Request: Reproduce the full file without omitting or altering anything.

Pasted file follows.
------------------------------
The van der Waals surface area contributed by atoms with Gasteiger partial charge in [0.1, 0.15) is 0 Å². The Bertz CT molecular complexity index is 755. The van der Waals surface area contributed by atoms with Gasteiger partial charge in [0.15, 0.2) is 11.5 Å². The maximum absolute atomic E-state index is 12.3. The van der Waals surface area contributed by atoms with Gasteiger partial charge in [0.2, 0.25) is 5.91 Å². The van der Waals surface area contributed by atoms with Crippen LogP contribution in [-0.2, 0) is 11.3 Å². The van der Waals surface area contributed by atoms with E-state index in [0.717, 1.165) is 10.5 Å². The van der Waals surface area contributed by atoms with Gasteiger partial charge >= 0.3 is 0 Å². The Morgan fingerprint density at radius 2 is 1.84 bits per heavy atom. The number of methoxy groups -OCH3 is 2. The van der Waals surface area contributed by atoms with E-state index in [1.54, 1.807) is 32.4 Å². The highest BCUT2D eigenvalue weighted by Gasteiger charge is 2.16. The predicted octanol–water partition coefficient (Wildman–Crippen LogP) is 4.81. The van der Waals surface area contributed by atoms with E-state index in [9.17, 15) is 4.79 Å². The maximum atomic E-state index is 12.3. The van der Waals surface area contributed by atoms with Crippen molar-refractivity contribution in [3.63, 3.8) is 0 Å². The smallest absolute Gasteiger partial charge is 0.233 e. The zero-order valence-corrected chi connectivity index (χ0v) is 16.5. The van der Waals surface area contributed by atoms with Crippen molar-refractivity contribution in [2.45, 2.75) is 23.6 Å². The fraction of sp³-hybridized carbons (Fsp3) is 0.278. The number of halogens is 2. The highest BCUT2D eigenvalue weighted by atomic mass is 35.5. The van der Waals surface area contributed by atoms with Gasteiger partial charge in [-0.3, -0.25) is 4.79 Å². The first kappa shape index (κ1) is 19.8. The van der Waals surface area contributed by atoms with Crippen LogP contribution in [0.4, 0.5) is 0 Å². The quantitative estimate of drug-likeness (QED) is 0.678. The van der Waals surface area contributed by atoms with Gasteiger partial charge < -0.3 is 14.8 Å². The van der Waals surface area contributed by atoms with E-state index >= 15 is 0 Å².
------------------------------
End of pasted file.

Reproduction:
The van der Waals surface area contributed by atoms with Gasteiger partial charge in [0.1, 0.15) is 0 Å². The Bertz CT molecular complexity index is 755. The van der Waals surface area contributed by atoms with Gasteiger partial charge in [0.15, 0.2) is 11.5 Å². The maximum absolute atomic E-state index is 12.3. The van der Waals surface area contributed by atoms with Gasteiger partial charge in [0.2, 0.25) is 5.91 Å². The van der Waals surface area contributed by atoms with Crippen LogP contribution in [-0.2, 0) is 11.3 Å². The van der Waals surface area contributed by atoms with E-state index in [0.717, 1.165) is 10.5 Å². The van der Waals surface area contributed by atoms with Gasteiger partial charge >= 0.3 is 0 Å². The Morgan fingerprint density at radius 2 is 1.84 bits per heavy atom. The number of methoxy groups -OCH3 is 2. The van der Waals surface area contributed by atoms with E-state index in [1.54, 1.807) is 32.4 Å². The highest BCUT2D eigenvalue weighted by Gasteiger charge is 2.16. The predicted octanol–water partition coefficient (Wildman–Crippen LogP) is 4.81. The van der Waals surface area contributed by atoms with E-state index in [9.17, 15) is 4.79 Å². The maximum atomic E-state index is 12.3. The van der Waals surface area contributed by atoms with Crippen molar-refractivity contribution in [3.63, 3.8) is 0 Å². The smallest absolute Gasteiger partial charge is 0.233 e. The zero-order valence-corrected chi connectivity index (χ0v) is 16.5. The van der Waals surface area contributed by atoms with Crippen molar-refractivity contribution in [2.45, 2.75) is 23.6 Å². The fraction of sp³-hybridized carbons (Fsp3) is 0.278. The number of halogens is 2. The highest BCUT2D eigenvalue weighted by atomic mass is 35.5. The van der Waals surface area contributed by atoms with Gasteiger partial charge in [-0.3, -0.25) is 4.79 Å². The first kappa shape index (κ1) is 19.8. The van der Waals surface area contributed by atoms with Crippen LogP contribution in [0.4, 0.5) is 0 Å². The quantitative estimate of drug-likeness (QED) is 0.678. The van der Waals surface area contributed by atoms with Gasteiger partial charge < -0.3 is 14.8 Å². The van der Waals surface area contributed by atoms with E-state index >= 15 is 0 Å².